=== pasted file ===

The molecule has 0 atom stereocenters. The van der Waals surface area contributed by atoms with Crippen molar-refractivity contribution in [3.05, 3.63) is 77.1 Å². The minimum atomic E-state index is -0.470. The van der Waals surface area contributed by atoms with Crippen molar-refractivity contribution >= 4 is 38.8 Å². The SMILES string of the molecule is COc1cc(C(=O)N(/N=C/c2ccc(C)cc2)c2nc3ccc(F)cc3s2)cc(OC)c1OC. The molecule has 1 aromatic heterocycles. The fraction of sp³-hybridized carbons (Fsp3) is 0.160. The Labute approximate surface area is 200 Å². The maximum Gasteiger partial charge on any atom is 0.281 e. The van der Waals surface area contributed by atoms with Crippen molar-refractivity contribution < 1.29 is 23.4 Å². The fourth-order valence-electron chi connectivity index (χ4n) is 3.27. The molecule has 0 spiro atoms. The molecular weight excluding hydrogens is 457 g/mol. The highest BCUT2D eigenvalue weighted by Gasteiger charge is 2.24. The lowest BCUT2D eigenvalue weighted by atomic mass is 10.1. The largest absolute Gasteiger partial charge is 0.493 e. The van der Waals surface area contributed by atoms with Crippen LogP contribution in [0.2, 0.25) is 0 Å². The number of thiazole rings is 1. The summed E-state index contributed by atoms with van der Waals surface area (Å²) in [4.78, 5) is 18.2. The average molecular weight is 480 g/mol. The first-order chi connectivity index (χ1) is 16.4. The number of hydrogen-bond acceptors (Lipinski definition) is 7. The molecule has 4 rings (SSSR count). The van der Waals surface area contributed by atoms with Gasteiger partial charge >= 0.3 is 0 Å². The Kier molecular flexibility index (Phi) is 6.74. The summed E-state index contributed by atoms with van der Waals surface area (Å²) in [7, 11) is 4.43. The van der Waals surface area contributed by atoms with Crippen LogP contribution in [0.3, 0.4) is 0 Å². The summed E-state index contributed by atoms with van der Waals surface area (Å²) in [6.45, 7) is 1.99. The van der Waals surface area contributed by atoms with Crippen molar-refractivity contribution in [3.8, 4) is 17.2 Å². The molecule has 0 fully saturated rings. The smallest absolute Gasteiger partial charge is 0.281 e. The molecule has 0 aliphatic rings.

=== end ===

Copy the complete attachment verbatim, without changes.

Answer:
The molecule has 0 atom stereocenters. The van der Waals surface area contributed by atoms with Crippen molar-refractivity contribution in [3.05, 3.63) is 77.1 Å². The minimum atomic E-state index is -0.470. The van der Waals surface area contributed by atoms with Crippen molar-refractivity contribution >= 4 is 38.8 Å². The SMILES string of the molecule is COc1cc(C(=O)N(/N=C/c2ccc(C)cc2)c2nc3ccc(F)cc3s2)cc(OC)c1OC. The molecule has 1 aromatic heterocycles. The fraction of sp³-hybridized carbons (Fsp3) is 0.160. The Labute approximate surface area is 200 Å². The maximum Gasteiger partial charge on any atom is 0.281 e. The van der Waals surface area contributed by atoms with Crippen molar-refractivity contribution < 1.29 is 23.4 Å². The fourth-order valence-electron chi connectivity index (χ4n) is 3.27. The molecule has 0 spiro atoms. The molecular weight excluding hydrogens is 457 g/mol. The highest BCUT2D eigenvalue weighted by Gasteiger charge is 2.24. The lowest BCUT2D eigenvalue weighted by atomic mass is 10.1. The largest absolute Gasteiger partial charge is 0.493 e. The van der Waals surface area contributed by atoms with Crippen LogP contribution in [0.2, 0.25) is 0 Å². The number of thiazole rings is 1. The summed E-state index contributed by atoms with van der Waals surface area (Å²) in [4.78, 5) is 18.2. The average molecular weight is 480 g/mol. The first-order chi connectivity index (χ1) is 16.4. The number of hydrogen-bond acceptors (Lipinski definition) is 7. The molecule has 4 rings (SSSR count). The van der Waals surface area contributed by atoms with Gasteiger partial charge >= 0.3 is 0 Å². The Kier molecular flexibility index (Phi) is 6.74. The summed E-state index contributed by atoms with van der Waals surface area (Å²) in [7, 11) is 4.43. The van der Waals surface area contributed by atoms with Crippen LogP contribution in [0.3, 0.4) is 0 Å². The summed E-state index contributed by atoms with van der Waals surface area (Å²) in [6.45, 7) is 1.99. The van der Waals surface area contributed by atoms with Crippen molar-refractivity contribution in [3.8, 4) is 17.2 Å². The molecule has 0 fully saturated rings. The smallest absolute Gasteiger partial charge is 0.281 e. The molecule has 0 aliphatic rings.